The higher local prevalence of infection observed in the mosquitoes, compared to lower aggregated values may reflect the spatial heterogeneity and clustering of LF prevalence and transmission [41,42]. Analyzing disaggregated data to the trap level (especially if the coordinates of trapping sites were taken) might have been useful in identifying focal areas of transmission, considering that mosquitoes have limited flight ranges. This study also reveals the utility of analyzing mosquitoes that have recently fed in determining mosquito infection prevalence [13]. As can be seen from Table 4, fed and gravid mosquitoes generally had higher infection levels compared to unfed mosquitoes. While some pools of unfed mosquitoes were found positive, parity dissection were not done in this study. This is because the mosquitoes sent to the NMIMR were stored dry on silica gel, and parity dissections are best done on fresh samples. Thus, the positive unfed mosquitoes may represent parous mosquitoes. Filaria DNA can be detected in mosquitoes that have processed W. bancrofti infected blood [43] and it is therefore important that molecular xenomonitoring studies aimed at analyzing unfed mosquitoes, limit these analyses to parous mosquitoes in order to minimize cost. Further the analysis based on the trapping methods (Table 5) reveal that trapping of indoor resting mosquitoes using the PSC and gravid mosquitoes may be better tools in xenomonitoring than exit traps.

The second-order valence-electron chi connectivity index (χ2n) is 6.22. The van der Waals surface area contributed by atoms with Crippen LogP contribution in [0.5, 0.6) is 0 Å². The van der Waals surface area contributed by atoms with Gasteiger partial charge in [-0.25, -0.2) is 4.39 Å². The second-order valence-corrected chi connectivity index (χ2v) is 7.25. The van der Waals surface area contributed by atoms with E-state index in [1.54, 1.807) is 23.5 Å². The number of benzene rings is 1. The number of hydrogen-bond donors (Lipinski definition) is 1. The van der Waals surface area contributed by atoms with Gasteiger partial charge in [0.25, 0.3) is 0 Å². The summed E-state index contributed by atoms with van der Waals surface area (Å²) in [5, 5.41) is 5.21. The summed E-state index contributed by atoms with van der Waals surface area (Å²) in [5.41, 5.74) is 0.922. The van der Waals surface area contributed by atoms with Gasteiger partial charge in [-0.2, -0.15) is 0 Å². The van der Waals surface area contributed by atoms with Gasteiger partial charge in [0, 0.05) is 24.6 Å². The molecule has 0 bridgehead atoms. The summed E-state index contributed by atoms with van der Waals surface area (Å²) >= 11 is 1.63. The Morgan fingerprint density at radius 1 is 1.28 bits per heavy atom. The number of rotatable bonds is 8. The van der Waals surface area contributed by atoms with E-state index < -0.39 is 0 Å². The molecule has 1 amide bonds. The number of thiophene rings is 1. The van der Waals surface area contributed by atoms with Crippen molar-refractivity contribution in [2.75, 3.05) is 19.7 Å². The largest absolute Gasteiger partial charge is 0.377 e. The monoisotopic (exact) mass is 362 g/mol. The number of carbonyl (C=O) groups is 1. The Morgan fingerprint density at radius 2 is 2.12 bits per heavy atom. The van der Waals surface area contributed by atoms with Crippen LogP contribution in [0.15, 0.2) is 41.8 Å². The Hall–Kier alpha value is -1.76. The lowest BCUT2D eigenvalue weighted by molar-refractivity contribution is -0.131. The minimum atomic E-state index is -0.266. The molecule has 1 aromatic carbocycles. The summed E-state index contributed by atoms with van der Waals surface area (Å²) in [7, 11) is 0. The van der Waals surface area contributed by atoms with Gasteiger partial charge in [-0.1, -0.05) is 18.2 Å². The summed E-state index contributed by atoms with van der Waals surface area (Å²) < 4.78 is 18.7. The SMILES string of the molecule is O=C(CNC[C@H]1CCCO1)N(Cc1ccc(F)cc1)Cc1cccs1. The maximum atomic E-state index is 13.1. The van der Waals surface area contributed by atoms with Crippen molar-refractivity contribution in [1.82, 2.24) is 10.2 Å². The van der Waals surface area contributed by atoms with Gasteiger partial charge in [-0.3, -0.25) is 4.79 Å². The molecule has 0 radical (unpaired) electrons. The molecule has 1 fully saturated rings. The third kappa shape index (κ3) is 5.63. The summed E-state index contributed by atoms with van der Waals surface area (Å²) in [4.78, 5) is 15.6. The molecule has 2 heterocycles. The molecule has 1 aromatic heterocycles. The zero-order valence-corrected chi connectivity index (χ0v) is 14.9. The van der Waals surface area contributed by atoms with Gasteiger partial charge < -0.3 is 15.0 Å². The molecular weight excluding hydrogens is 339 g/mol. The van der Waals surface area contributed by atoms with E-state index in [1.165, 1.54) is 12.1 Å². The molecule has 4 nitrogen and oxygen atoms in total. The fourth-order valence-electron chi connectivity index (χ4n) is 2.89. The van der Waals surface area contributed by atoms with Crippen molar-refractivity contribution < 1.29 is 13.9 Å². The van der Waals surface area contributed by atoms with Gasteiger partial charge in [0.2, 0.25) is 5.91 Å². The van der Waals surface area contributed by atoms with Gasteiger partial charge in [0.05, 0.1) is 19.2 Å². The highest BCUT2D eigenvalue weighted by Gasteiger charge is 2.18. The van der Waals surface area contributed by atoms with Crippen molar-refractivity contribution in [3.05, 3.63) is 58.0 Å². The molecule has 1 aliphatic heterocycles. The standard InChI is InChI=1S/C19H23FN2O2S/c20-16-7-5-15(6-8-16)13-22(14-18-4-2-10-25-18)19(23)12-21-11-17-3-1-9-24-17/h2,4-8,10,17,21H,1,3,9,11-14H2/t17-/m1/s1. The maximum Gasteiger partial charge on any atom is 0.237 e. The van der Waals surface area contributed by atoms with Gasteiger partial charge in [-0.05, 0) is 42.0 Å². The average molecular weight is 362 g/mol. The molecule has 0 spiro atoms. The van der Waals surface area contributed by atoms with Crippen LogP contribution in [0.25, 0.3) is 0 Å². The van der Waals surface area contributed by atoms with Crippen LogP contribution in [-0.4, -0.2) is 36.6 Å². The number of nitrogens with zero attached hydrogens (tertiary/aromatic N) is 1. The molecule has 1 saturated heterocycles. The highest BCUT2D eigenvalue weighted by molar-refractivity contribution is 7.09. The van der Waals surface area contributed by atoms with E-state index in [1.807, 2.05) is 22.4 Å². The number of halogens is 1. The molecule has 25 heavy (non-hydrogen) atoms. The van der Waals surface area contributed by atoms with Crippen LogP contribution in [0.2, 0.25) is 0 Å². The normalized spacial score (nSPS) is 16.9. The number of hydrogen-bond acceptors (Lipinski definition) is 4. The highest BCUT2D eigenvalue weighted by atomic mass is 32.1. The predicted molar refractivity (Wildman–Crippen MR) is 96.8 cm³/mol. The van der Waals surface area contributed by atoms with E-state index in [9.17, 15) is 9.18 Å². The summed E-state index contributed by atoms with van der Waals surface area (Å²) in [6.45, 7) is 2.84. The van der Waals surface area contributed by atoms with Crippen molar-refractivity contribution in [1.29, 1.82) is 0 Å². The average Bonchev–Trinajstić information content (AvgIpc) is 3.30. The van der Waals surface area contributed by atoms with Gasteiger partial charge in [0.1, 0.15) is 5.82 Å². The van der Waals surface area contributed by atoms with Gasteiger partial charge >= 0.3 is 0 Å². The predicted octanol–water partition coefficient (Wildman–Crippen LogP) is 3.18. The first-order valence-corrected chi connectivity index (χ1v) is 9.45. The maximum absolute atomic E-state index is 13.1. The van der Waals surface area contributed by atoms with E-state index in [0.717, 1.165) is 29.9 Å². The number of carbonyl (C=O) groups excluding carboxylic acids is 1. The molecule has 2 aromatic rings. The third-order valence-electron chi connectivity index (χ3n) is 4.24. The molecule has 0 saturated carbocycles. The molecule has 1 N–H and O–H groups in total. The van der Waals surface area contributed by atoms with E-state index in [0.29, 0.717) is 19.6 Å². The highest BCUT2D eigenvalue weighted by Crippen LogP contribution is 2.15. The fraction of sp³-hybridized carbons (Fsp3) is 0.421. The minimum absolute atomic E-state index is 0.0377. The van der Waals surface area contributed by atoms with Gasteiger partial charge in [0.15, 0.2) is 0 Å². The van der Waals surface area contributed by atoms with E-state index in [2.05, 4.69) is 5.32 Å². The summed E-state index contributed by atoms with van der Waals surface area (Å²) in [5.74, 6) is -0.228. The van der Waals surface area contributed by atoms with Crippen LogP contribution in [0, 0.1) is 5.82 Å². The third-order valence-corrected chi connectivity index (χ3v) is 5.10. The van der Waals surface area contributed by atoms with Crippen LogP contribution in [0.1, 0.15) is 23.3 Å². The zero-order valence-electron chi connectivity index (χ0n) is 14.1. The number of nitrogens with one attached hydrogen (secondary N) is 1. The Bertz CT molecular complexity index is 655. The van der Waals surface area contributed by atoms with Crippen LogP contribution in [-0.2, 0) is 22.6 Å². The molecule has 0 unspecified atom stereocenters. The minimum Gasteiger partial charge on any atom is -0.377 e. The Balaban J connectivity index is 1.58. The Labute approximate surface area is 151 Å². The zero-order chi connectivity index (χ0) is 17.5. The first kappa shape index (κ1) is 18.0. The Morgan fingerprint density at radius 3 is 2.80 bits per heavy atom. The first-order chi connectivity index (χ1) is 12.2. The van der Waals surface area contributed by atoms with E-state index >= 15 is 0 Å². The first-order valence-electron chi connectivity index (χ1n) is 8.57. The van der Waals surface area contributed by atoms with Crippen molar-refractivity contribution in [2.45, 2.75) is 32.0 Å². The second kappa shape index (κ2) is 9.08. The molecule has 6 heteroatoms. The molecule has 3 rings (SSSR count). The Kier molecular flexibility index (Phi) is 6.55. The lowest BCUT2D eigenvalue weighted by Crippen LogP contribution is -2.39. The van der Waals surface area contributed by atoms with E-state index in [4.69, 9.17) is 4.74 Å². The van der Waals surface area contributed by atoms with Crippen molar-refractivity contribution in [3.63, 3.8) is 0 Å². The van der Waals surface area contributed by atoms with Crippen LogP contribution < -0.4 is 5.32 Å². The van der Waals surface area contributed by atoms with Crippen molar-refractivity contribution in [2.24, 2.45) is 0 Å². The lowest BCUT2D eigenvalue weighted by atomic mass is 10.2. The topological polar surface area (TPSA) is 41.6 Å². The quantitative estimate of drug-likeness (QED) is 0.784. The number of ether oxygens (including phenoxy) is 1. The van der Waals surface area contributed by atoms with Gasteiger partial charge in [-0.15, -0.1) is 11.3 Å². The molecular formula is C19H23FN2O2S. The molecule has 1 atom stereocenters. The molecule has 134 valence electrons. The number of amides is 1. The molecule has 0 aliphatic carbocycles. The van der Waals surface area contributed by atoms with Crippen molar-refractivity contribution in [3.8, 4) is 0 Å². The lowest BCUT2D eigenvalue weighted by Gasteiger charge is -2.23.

Assessing W. bancrofti DNA within mosquito specimens is an indicator of the presence of infected humans and possible ongoing transmission [41,44]. However, confirming the transmission of LF requires the identification of infective stage larvae either through molecular methods or through dissection. While our results revealed widespread presence of W. bancrofti DNA in the mosquito population, we were unable to find a single positive mosquito given the number of mosquitoes dissected. Even though PCR is far more sensitive than dissection [13], a limitation of this study is that the mosquitoes dissected for W. bancrofti larvae were not also subjected to the more sensitive molecular analysis. Such mosquitoes were teased, examined and discarded, and only un-dissected mosquitoes were shipped to the NMIMR for analyses. Additionally, assessing W. bancrofti DNA within mosquitoes is not a good indicator to confirm the presence of L3 larvae of LF parasite. But due to financial and logistic challenges related to assessment of the infectivity–L3 –rate (because mosquito specimens should be stored with RNA processed through real time PCR technique) we were not able to evaluate the infectivity rate. Molecular xenomonitoring, however, proved more effective in this study and has also been shown to be a promising tool in post-MDA surveillance [32,33].